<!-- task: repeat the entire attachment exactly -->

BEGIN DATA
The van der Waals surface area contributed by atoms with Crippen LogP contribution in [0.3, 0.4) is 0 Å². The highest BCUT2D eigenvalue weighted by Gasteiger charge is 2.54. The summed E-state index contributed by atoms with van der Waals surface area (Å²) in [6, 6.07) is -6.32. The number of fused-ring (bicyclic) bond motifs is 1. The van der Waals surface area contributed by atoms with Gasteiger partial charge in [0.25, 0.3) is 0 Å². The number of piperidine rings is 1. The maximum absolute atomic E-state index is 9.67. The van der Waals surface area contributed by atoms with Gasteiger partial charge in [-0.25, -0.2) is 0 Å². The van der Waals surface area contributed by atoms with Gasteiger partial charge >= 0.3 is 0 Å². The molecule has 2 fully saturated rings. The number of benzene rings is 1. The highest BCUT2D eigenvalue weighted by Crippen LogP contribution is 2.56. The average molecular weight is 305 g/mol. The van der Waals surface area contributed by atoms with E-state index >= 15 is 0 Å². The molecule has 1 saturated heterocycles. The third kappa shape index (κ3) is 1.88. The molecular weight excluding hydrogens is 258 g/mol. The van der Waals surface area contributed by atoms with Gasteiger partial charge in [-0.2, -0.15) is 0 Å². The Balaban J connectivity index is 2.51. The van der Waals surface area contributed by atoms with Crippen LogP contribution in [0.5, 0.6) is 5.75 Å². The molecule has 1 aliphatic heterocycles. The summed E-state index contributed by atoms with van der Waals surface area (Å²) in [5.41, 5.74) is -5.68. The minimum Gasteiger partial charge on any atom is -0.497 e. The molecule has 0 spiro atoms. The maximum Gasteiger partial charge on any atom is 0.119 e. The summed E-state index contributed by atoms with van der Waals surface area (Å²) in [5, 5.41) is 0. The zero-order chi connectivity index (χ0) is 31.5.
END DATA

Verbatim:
The van der Waals surface area contributed by atoms with Crippen LogP contribution in [0.3, 0.4) is 0 Å². The highest BCUT2D eigenvalue weighted by Gasteiger charge is 2.54. The summed E-state index contributed by atoms with van der Waals surface area (Å²) in [6, 6.07) is -6.32. The number of fused-ring (bicyclic) bond motifs is 1. The van der Waals surface area contributed by atoms with Gasteiger partial charge in [0.25, 0.3) is 0 Å². The number of piperidine rings is 1. The maximum absolute atomic E-state index is 9.67. The van der Waals surface area contributed by atoms with Gasteiger partial charge in [-0.25, -0.2) is 0 Å². The van der Waals surface area contributed by atoms with Gasteiger partial charge >= 0.3 is 0 Å². The molecule has 2 fully saturated rings. The number of benzene rings is 1. The highest BCUT2D eigenvalue weighted by Crippen LogP contribution is 2.56. The average molecular weight is 305 g/mol. The van der Waals surface area contributed by atoms with E-state index >= 15 is 0 Å². The molecule has 1 saturated heterocycles. The third kappa shape index (κ3) is 1.88. The molecular weight excluding hydrogens is 258 g/mol. The van der Waals surface area contributed by atoms with Gasteiger partial charge in [-0.2, -0.15) is 0 Å². The Balaban J connectivity index is 2.51. The van der Waals surface area contributed by atoms with Crippen LogP contribution in [0.5, 0.6) is 5.75 Å². The molecule has 1 aliphatic heterocycles. The summed E-state index contributed by atoms with van der Waals surface area (Å²) in [5.41, 5.74) is -5.68. The minimum Gasteiger partial charge on any atom is -0.497 e. The molecule has 0 spiro atoms. The maximum Gasteiger partial charge on any atom is 0.119 e. The summed E-state index contributed by atoms with van der Waals surface area (Å²) in [5, 5.41) is 0. The zero-order chi connectivity index (χ0) is 31.5.